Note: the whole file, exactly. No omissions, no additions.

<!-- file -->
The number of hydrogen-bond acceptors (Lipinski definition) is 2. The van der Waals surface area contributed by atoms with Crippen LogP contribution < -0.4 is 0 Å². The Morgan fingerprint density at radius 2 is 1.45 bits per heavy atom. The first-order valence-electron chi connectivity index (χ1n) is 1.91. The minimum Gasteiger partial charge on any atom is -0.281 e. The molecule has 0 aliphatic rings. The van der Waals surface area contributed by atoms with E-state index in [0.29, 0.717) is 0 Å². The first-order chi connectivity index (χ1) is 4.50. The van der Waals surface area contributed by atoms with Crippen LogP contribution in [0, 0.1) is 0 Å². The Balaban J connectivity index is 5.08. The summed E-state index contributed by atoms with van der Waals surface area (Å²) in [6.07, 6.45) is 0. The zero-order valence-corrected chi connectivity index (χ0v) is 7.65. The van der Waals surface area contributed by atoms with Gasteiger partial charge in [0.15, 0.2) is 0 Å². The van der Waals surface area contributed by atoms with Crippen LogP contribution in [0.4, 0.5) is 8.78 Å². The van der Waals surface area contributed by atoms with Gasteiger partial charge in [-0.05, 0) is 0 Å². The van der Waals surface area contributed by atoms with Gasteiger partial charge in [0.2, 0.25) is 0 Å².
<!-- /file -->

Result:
The number of hydrogen-bond acceptors (Lipinski definition) is 2. The van der Waals surface area contributed by atoms with Crippen LogP contribution < -0.4 is 0 Å². The Morgan fingerprint density at radius 2 is 1.45 bits per heavy atom. The first-order valence-electron chi connectivity index (χ1n) is 1.91. The minimum Gasteiger partial charge on any atom is -0.281 e. The molecule has 0 aliphatic rings. The van der Waals surface area contributed by atoms with E-state index in [0.29, 0.717) is 0 Å². The first-order chi connectivity index (χ1) is 4.50. The van der Waals surface area contributed by atoms with Crippen LogP contribution in [0, 0.1) is 0 Å². The Balaban J connectivity index is 5.08. The summed E-state index contributed by atoms with van der Waals surface area (Å²) in [6.07, 6.45) is 0. The zero-order valence-corrected chi connectivity index (χ0v) is 7.65. The van der Waals surface area contributed by atoms with Gasteiger partial charge in [0.15, 0.2) is 0 Å². The van der Waals surface area contributed by atoms with Crippen LogP contribution in [0.4, 0.5) is 8.78 Å². The van der Waals surface area contributed by atoms with Gasteiger partial charge in [-0.05, 0) is 0 Å². The van der Waals surface area contributed by atoms with Gasteiger partial charge in [0.2, 0.25) is 0 Å².